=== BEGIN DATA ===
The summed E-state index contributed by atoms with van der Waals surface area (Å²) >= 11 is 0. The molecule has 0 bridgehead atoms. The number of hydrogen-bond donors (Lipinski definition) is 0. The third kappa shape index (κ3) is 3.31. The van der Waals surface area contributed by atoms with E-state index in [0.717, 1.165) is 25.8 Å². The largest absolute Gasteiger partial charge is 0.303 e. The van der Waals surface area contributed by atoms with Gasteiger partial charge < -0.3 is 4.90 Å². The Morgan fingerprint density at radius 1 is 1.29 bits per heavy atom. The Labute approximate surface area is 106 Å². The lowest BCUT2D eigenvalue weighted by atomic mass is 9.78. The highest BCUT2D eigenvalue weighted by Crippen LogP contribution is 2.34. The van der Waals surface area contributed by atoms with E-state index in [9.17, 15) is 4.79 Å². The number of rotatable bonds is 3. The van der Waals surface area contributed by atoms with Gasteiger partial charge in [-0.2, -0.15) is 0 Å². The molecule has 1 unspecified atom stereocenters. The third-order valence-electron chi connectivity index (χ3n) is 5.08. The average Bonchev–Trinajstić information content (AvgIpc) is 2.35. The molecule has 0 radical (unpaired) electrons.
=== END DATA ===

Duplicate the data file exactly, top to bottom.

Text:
The summed E-state index contributed by atoms with van der Waals surface area (Å²) >= 11 is 0. The molecule has 0 bridgehead atoms. The number of hydrogen-bond donors (Lipinski definition) is 0. The third kappa shape index (κ3) is 3.31. The van der Waals surface area contributed by atoms with E-state index in [0.717, 1.165) is 25.8 Å². The largest absolute Gasteiger partial charge is 0.303 e. The van der Waals surface area contributed by atoms with Gasteiger partial charge < -0.3 is 4.90 Å². The Morgan fingerprint density at radius 1 is 1.29 bits per heavy atom. The Labute approximate surface area is 106 Å². The lowest BCUT2D eigenvalue weighted by atomic mass is 9.78. The highest BCUT2D eigenvalue weighted by Crippen LogP contribution is 2.34. The van der Waals surface area contributed by atoms with E-state index in [9.17, 15) is 4.79 Å². The number of rotatable bonds is 3. The van der Waals surface area contributed by atoms with Gasteiger partial charge in [-0.2, -0.15) is 0 Å². The molecule has 1 unspecified atom stereocenters. The third-order valence-electron chi connectivity index (χ3n) is 5.08. The average Bonchev–Trinajstić information content (AvgIpc) is 2.35. The molecule has 0 radical (unpaired) electrons.